- SPAM WARS: Reports From The Front Lines
- May 7, 2003 | Author: Theodore F. Claypoole
- Law Firm: Womble Carlyle Sandridge & Rice - Charlotte Office
As unsolicited commercial email overwhelms Internet systems, and as national legislation that could help restrict it continues to bog down in the United States Congress, other jurisdictions and private companies lead opposition to cluttered electronic mailboxes.
In a recent article on the prevalence of unsolicited commercial email, also known as spam, the New York Times reported that more than 70 percent of the email messages received by AOL are spam -- nearly reaching two billion spam messages a day. The Times quoted spam-filtering software maker Brightware noting a 200% increase in spam since January of 2002.
The United States Congress has repeatedly considered legislation aimed at limiting some deceptive email practices. For example, current legislation in the Senate would require commercial email to identify the real sender and to have an accurate subject line, and would include penalties for non-compliance. It is thought that requiring honesty in commercial email would drastically reduce the volume of spam as recipients sending responses to unwanted mail would overwhelm the email system or service providers for those sending the messages. The current Senate legislation also includes a requirement for commercial email senders to create and respect an easy method for consumers to remove their names from emailing lists.
Many U.S. states have enacted antispam legislation, but it remains difficult to enforce because such laws frequently only apply to email sent from the state or via a providers' equipment located in the state. For example, the Colorado Junk Email Law, enacted in June 2000, prohibits the sending of unsolicited commercial e-mail that contains false or missing routing information. Under the Colorado state unsolicited commercial e-mail messages must contain the term "ADV:" at the beginning of the email subject line, and must include the sender's e-mail address and effective opt-out instructions. North Carolina and Virginia have spam laws that contain some of these provisions.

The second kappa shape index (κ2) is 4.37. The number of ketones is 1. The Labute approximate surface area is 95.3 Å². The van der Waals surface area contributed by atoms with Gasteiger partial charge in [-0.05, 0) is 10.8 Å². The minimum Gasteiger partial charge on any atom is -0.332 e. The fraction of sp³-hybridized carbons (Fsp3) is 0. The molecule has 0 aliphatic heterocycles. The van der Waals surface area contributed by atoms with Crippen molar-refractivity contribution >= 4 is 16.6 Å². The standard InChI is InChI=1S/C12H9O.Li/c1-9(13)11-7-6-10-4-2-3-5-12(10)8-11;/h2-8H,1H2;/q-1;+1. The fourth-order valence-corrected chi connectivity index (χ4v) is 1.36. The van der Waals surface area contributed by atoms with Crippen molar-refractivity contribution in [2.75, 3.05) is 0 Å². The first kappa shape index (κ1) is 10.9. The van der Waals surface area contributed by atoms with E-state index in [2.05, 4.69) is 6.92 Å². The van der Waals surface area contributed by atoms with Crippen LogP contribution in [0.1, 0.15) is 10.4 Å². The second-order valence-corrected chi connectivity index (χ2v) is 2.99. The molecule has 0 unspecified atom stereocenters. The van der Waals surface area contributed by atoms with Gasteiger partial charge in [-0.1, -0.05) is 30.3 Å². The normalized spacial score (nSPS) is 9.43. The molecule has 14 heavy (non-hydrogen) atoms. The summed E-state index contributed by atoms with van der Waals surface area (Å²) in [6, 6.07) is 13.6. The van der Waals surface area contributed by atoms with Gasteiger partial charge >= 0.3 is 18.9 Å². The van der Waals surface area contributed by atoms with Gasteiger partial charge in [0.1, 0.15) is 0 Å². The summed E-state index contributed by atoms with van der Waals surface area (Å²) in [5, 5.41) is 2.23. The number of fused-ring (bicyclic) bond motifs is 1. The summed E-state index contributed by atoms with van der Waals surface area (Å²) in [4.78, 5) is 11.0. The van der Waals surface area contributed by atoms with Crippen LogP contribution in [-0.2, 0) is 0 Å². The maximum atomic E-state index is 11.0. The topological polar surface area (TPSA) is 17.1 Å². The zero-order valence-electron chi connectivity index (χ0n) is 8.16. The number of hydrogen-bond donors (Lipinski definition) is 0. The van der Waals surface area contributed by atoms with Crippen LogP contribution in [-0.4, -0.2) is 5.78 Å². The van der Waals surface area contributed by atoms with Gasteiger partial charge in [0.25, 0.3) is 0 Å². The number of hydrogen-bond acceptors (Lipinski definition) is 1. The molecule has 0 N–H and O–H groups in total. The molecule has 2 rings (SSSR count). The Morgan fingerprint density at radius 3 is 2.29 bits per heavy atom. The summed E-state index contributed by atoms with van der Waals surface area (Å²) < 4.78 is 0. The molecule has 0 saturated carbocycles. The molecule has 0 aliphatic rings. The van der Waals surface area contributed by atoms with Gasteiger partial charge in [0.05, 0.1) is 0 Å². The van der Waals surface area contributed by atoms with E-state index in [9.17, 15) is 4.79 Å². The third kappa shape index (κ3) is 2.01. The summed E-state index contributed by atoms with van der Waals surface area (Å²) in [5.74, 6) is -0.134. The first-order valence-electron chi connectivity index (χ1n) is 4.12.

Cases under these laws exist, but are rare, both because of jurisdictional issues and the small amounts of prospective damages. In March, a Kansas small claims court awarded a plaintiff $500 against an Illinois-based marketing company for violating the Kansas Commercial Electronic Mail Act by failing to label its unsolicited message with "ADV:" and failing to provide an address or toll-free telephone number for recipients to opt out of future mailings.
Prior to passage of these laws, some Internet service providers used common law to try to limit spam entering their systems. CompuServe was successful in a 1997 federal court case in claiming that a commercial email company trespassed onto its systems and caused damage in doing so. However, such cases by consumers, even if successful, would be unlikely to support legal fees based on the small amount of financial damages that a consumer would probably be able to prove.
America Online recently filed five lawsuits against alleged spammers in federal court in Virginia. AOL claimed that the defendants trespassed on AOL systems and also violated the federal Computer Fraud and Abuse Act, the Virginia computer crime statute, using "fraudulent and deceptive methods to evade AOL's mail filters and to hide their true identities and thereby make it more difficult to discover who is responsible."
Clearly, the United States is not the only jurisdiction facing concerns about the explosion of unsolicited email. In the United Kingdom, on March 4, 2003, the Advertising Standards Authority, which administers the rules concerning UK advertising and marketing practices, released a new code concerning email and text messaging advertisements. This code update requires explicit consent of an intended recipient before sending spam, and requires that spam be clearly marked. The effect of expanding international limitations on American marketing companies is still unknown.
The legal complexities have spawned private frustration and even vigilante groups. Today's New York Times includes an article about a group called the Spam Prevention Early Warning System that runs a website called Spews.org. The website collects information on companies that it claims are spammers. The group was able to influence a web hosting company to disconnect the sites of alleged spamming firms.